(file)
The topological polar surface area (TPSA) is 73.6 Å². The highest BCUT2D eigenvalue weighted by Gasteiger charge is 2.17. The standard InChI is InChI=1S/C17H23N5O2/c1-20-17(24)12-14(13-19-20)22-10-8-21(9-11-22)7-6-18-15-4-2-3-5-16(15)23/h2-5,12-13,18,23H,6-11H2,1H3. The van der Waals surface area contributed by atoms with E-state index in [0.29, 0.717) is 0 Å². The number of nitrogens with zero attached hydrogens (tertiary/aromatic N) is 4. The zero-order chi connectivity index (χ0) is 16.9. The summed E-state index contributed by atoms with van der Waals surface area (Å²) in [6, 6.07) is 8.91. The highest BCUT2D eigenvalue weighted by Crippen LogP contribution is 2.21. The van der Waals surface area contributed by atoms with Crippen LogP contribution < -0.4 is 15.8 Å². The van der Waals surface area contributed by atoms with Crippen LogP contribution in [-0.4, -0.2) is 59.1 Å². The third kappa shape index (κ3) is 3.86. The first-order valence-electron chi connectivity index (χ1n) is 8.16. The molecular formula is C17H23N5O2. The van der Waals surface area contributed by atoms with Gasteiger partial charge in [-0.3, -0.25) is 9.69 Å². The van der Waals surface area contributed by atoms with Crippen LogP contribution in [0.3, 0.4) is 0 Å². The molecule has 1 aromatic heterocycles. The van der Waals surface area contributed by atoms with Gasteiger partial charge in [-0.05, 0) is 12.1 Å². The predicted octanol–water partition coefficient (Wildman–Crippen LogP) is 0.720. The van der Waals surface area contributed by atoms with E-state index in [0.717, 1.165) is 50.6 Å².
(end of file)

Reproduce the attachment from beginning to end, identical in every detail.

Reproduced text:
The topological polar surface area (TPSA) is 73.6 Å². The highest BCUT2D eigenvalue weighted by Gasteiger charge is 2.17. The standard InChI is InChI=1S/C17H23N5O2/c1-20-17(24)12-14(13-19-20)22-10-8-21(9-11-22)7-6-18-15-4-2-3-5-16(15)23/h2-5,12-13,18,23H,6-11H2,1H3. The van der Waals surface area contributed by atoms with E-state index in [0.29, 0.717) is 0 Å². The number of nitrogens with zero attached hydrogens (tertiary/aromatic N) is 4. The zero-order chi connectivity index (χ0) is 16.9. The summed E-state index contributed by atoms with van der Waals surface area (Å²) in [6, 6.07) is 8.91. The highest BCUT2D eigenvalue weighted by Crippen LogP contribution is 2.21. The van der Waals surface area contributed by atoms with Crippen LogP contribution < -0.4 is 15.8 Å². The van der Waals surface area contributed by atoms with Crippen LogP contribution in [-0.4, -0.2) is 59.1 Å². The third kappa shape index (κ3) is 3.86. The first-order valence-electron chi connectivity index (χ1n) is 8.16. The molecular formula is C17H23N5O2. The van der Waals surface area contributed by atoms with Gasteiger partial charge in [-0.3, -0.25) is 9.69 Å². The van der Waals surface area contributed by atoms with Crippen LogP contribution in [0.3, 0.4) is 0 Å². The molecule has 1 aromatic heterocycles. The van der Waals surface area contributed by atoms with Gasteiger partial charge in [-0.05, 0) is 12.1 Å². The predicted octanol–water partition coefficient (Wildman–Crippen LogP) is 0.720. The van der Waals surface area contributed by atoms with E-state index in [0.717, 1.165) is 50.6 Å².